Our COVID Halloween wasn’t as bad as we might have expected. Indeed, at one point today, the kids exclaimed, “This is the best Halloween ever!” A few weeks ago we reluctantly told the kids that we weren’t comfortable going trick-or-treating this year. But, since Halloween was on a Saturday, we could spend the whole day doing Halloween activities. To our surprised delight, the kids were like, “Yeah! Let’s plan a schedule!” And they did. Starting with pumpkin pancakes in the morning. Then making piñatas, hanging lights in the yard, making rice crispy treat monsters, building a fire in the backyard, having our bubble-friends over, eating dinner, smashing piñatas, and finally watching the Over the Garden Wall animated series in the backyard curled up in blankets around the fire.
This year we settled early on one of our favorite shows: She-Ra and the Princesses of Power. Everybody had a character that they wanted to be. Sarah outdid herself, designing all five costumes (with a bit of manufacturing help). It was a very fun night.
Hey. What happened to us over here? We used to write so much more than we have in the last few months. Heck, we didn’t even get the third leg of our huge trip to Europe *in June* properly documented, and it’s just snowballed from there. We’re feeling a little like slackers in the blogging department these days, but the lack of posts has been for an overarching big reason: we’ve been busy and life is full. We’ve been documenting lots of events with photos, but we haven’t even taken much time to sort through those…sigh. Andrew and I both really like to devote time to writing posts and making them fun for our friends and family to read, and time has seemed to be in shorter supply this autumn.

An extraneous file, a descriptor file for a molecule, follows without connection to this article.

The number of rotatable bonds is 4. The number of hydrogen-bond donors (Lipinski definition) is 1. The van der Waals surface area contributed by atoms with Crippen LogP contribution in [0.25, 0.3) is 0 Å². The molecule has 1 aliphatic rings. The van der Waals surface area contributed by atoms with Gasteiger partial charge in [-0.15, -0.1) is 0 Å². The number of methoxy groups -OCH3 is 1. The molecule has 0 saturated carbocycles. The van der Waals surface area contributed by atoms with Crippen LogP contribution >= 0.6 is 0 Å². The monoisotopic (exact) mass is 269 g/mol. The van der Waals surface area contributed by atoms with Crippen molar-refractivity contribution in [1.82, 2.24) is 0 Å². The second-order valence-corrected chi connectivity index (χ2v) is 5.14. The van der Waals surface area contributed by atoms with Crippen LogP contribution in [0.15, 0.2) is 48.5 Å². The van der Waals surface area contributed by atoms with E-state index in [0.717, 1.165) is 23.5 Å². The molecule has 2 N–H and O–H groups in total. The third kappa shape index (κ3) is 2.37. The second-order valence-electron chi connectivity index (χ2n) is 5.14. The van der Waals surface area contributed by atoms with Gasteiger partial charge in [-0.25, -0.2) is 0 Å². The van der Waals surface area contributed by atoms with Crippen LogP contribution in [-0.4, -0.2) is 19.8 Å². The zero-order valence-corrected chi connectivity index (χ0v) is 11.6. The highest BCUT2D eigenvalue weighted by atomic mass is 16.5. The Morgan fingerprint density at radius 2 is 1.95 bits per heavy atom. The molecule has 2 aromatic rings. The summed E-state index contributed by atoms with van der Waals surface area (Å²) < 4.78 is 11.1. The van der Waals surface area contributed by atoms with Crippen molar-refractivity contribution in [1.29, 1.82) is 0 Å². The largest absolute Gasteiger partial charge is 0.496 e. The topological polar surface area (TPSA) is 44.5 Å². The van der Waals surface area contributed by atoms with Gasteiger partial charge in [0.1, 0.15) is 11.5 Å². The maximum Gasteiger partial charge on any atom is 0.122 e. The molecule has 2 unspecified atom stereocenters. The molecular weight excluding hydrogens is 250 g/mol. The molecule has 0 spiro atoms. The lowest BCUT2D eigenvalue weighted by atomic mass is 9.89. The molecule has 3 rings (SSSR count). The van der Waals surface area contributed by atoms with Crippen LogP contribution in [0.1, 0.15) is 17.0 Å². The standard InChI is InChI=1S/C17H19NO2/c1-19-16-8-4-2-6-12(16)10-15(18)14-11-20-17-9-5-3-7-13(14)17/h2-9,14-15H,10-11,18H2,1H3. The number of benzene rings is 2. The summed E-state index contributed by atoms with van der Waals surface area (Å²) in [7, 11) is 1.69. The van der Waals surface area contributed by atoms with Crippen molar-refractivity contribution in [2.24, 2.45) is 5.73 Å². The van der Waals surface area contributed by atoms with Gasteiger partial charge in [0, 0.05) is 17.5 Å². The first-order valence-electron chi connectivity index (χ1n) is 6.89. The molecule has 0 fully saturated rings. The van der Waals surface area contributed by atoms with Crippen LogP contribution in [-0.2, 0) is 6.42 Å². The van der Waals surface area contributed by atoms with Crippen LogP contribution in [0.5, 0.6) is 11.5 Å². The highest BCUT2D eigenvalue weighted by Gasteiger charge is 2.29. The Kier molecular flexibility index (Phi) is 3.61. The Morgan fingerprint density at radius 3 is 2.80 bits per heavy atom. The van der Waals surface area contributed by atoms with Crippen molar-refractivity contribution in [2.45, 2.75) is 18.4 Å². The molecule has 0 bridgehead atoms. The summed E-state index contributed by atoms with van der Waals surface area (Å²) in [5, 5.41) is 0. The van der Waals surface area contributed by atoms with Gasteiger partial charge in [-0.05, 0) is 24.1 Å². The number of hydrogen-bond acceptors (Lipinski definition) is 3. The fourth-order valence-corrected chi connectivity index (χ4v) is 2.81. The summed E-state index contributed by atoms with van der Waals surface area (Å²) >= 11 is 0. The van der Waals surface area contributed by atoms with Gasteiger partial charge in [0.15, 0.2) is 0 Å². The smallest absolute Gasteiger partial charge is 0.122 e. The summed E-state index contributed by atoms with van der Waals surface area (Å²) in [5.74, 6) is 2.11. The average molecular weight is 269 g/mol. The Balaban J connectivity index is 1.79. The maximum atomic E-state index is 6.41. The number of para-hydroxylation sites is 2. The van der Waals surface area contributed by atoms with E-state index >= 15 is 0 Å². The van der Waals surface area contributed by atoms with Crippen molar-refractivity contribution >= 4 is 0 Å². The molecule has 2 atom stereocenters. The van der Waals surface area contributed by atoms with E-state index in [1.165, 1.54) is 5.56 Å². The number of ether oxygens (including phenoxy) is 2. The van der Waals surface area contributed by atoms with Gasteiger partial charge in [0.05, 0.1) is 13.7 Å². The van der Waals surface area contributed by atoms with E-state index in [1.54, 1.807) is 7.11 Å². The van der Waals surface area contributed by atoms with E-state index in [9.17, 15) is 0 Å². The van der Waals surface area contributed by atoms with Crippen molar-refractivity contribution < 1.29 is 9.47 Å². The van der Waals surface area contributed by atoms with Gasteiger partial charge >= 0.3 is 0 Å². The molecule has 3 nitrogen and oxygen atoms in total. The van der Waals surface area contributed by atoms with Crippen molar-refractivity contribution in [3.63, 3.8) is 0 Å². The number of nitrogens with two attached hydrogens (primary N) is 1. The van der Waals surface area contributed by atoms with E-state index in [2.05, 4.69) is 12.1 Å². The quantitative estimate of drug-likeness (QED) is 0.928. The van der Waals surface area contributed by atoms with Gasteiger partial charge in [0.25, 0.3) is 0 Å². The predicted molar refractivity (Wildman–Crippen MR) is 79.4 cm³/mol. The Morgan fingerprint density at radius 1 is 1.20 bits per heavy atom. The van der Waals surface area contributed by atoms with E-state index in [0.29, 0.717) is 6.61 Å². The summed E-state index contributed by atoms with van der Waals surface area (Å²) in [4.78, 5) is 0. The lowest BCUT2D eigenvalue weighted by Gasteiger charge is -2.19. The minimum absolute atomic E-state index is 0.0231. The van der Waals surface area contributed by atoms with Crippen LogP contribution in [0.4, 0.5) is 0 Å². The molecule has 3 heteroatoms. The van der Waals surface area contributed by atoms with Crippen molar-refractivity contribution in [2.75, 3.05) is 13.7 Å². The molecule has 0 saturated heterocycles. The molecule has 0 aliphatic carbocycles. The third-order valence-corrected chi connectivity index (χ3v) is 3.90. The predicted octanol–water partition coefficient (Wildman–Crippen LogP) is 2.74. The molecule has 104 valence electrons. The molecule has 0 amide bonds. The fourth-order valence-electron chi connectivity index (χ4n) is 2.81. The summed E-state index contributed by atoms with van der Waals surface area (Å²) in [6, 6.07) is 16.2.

I’ve actually been thinking a lot about time and Facebook lately. As a stay-at-home parent, it has been a wonderful way for me to feel connected to people I love, to share the little daily things Griffin says or does, and sometimes (oftentimes) get immediate feedback (read: sympathy) for days that are less-than stellar. But Facebook goes away hourly. Things I write or read there are surely logged, but it’s not like a journal or this blog. I can’t really go back and reflect, and when it comes to my development as a parent and things I want to remember about Griffin’s rapid growing up, Facebook is no substitute for what we have here. This blog is absolutely for sharing with family and friends what we’ve been up to; but it is also, in many ways, taking the place of a memory book or journal that we will treasure for years. I feel like my time on Facebook has taken away some of the recording I would like to do with this blog, and I’m starting to rethink how I record our daily lives. Some of those little things that get put as status updates on Facebook are actually things I’d like to remember: Like the other day, I was in the basement doing laundry, and Griffin had stripped down naked and ran through the hall with maracas yelling, “It’s music time! It’s music time!” Or how he’s lately taken to flushing the toilet by saying, “Bye bye pee pees! Bye bye poo poos! I’m going to Griffin’s house! See ya tomorrow! Bye bye!” Or at breakfast on Friday, he asked for “more juice please? Hey Mama! I’m a good polite-er!” Those things are ending up as little anecdotes on Facebook, not being recorded for all of us to remember. I have visions of Griffin going back through our blog and reading about his life in his early years, and if I write it all down on Facebook, he’ll have nothing to read!